Keeping your tyres correctly inflated is one of the simplest ways to keep them in good condition and safety on the road. Correctly inflated tyres suffer less damage, aid handling, and prolong tyre life.

A tyre pressure check should be part of your regular tyre routine, and you should always drive with tyres inflated at the recommended pressures unless you need to underinflate for certain terrains. If you do, don’t forget to re-inflate once you are through the obstacle.

7.    Never overload your vehicle

Whatever you do, don’t overload your vehicle. Overloading can cause tyres to overheat, and this can lead to sudden and unexpected tyre failure. You’ll find the maximum load rating on the tyre’s sidewall – don’t forget to check that your spare has the same or greater load rating.

And finally…

If you do suffer a breakdown or tyre problem that you cannot deal with, don’t leave your vehicle. Even though the next town may be close, don’t be tempted to walk. Get your phone out, and make a call. If you’re near Brisbane, call Darra Tyres. Put our number in your phone now (you’ll find it on our contact page). Be prepared for all possibilities, and stay safe on your road trip in Queensland.

If you’re planning a road trip this summer, make sure your black circles are as fit as you are. For the assurance of a professional tyre check,  contact Darra Tyres. We’ll make sure that your tyres and spare are in good condition so you and your family can enjoy your time on the road.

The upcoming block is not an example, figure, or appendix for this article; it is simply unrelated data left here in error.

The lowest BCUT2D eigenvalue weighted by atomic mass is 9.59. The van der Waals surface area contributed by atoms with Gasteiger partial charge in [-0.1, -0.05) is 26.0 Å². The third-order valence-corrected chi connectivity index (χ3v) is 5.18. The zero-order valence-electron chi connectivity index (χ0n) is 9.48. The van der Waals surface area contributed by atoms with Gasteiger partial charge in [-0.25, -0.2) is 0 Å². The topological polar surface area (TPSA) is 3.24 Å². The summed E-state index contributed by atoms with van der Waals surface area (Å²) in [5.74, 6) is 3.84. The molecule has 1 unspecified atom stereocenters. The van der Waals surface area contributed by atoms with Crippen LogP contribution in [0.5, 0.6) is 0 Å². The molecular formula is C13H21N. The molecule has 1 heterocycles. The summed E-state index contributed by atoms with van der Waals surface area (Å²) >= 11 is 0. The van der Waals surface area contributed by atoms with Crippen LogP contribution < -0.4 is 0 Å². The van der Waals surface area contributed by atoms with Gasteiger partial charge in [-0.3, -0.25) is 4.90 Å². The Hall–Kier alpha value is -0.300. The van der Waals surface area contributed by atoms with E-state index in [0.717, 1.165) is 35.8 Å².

Keeping your family and fleet safely on the road,

Kevin Wood


Read this warning before you go large on new tyres

New tyre tips to stay legal when you modify your vehicle

In my last article, “Should you check your speedo when you fit new tyres?”, I explained how fitting the wrong-sized new tyres on your vehicle could lead you to break the speed limit even though your speedometer tells you otherwise. This isn’t the only problem you may have if you want to supersize your tyres.

Why you might want larger tyres

If you want extra power, there are many things you can do to your vehicle. You might decide to refit the engine and have it tuned especially for the job your vehicle needs to do. You might fit a supercharger, upgrade the suspension, or replace the turbo.

None of these upgrades will help your vehicles grip on the road. All the power in the world will add up to nothing if you can’t get traction. So, naturally, you’ll look to new tyres. Bigger is better, right? Especially when it comes to grip on the road. A tyre with a wider diameter will give you that grip. It could also void your insurance.

Stay legal with larger tyres

Whatever new tyres you have fitted, they must comply with the law. If you are modifying your vehicle in any way, you must do so in line with the National Code of Practice for Light Vehicle Construction and Modification (NCOP) Vehicle Standards. Regarding new tyres, this code is clear that: